Very early in my career, there was an administrator at the school where I was teaching who had a sign in her office that read:
If you promise not to believe everything you child says happens at school, I’ll promise not to believe everything your child says happens at home.
While, on the one hand, I’m not sure that I completely appreciate the somewhat cynical tone of this statement, I do believe that it sheds some important light on what is often a challenging dynamic for all school communities—namely, how we as parents, teachers and administrators effectively communicate with one another.
Fortunately, the National Association of Independent Schools (NAIS) provides us with some very good guidance and advice through its publication of what it calls Principles of Good Practice, a series of brief and succinct documents that are regularly updated and expanded on, and intended “to define high standards and ethical behavior in key areas of school operations.”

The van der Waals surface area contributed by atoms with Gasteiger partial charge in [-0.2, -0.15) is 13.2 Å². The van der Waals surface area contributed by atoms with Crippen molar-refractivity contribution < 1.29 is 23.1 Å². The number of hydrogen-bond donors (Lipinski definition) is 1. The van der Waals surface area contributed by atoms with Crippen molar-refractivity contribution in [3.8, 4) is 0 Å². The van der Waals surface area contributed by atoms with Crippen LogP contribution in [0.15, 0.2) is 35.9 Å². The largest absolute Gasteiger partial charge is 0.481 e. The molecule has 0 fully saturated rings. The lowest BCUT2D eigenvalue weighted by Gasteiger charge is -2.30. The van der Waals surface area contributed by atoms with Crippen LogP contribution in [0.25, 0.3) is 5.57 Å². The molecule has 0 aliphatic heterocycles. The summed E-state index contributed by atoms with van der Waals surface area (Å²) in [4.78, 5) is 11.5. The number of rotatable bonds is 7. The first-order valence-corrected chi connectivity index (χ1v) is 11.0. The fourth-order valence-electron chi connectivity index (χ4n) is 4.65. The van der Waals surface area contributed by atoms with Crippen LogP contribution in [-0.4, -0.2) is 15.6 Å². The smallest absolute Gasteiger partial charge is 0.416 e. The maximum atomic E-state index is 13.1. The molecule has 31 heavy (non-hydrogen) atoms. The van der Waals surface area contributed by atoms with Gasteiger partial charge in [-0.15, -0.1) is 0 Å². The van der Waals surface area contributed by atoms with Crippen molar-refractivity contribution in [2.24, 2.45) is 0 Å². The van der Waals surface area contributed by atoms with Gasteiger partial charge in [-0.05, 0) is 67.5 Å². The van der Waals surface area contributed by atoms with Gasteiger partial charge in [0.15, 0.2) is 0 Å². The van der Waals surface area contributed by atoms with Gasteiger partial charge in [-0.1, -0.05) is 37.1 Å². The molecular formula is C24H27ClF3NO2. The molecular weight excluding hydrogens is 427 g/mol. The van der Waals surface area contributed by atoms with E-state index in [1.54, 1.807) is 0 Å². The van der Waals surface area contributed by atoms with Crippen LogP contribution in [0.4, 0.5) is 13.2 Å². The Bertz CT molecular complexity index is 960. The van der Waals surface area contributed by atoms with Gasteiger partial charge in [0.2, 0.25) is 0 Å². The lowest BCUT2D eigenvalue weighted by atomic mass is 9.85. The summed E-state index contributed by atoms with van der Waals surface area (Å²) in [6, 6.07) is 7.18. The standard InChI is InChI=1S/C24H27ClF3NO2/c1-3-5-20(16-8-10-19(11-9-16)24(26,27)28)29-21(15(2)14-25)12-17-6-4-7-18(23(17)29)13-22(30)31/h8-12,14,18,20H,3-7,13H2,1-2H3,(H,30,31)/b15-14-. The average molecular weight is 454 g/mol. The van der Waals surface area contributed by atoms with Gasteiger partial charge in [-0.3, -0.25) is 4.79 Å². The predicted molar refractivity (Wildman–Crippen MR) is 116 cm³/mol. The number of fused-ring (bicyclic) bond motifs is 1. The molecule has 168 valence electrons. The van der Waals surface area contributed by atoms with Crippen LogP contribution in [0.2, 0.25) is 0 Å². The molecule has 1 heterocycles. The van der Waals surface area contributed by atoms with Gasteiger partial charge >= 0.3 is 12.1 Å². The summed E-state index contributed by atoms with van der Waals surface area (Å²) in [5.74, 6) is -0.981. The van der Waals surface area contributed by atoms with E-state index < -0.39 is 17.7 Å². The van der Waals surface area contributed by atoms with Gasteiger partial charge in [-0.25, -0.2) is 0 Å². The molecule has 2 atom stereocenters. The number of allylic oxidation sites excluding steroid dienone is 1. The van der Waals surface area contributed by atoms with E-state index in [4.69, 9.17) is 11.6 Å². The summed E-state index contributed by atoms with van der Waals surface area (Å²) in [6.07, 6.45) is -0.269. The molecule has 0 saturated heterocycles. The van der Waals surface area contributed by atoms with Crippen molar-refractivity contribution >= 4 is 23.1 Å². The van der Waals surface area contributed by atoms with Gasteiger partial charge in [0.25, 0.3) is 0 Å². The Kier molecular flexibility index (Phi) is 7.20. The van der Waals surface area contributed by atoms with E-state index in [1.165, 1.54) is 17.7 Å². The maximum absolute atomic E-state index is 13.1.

Included among those “key areas” that one might expect, such as admissions, boards of trustees, and financial operations, is a set of principles for what NAIS calls Parents Working with Schools, School’s Working with Parents, and the set of standards reads, in part:
Parents and independent schools work together to create effective partnerships… characterized by clearly defined responsibilities, a shared commitment to collaboration, open lines of communication, mutual respect, and a common vision of the goals to be reached.
The phrase, “open lines of communication,” in bold, is mine for emphasis. Put another way, perhaps, I would offer that the sign in the administrator’s office might be replaced with one that would state, very simply and directly: “Let’s talk about it.”
Would you agree?
Tim Daniel, Head of School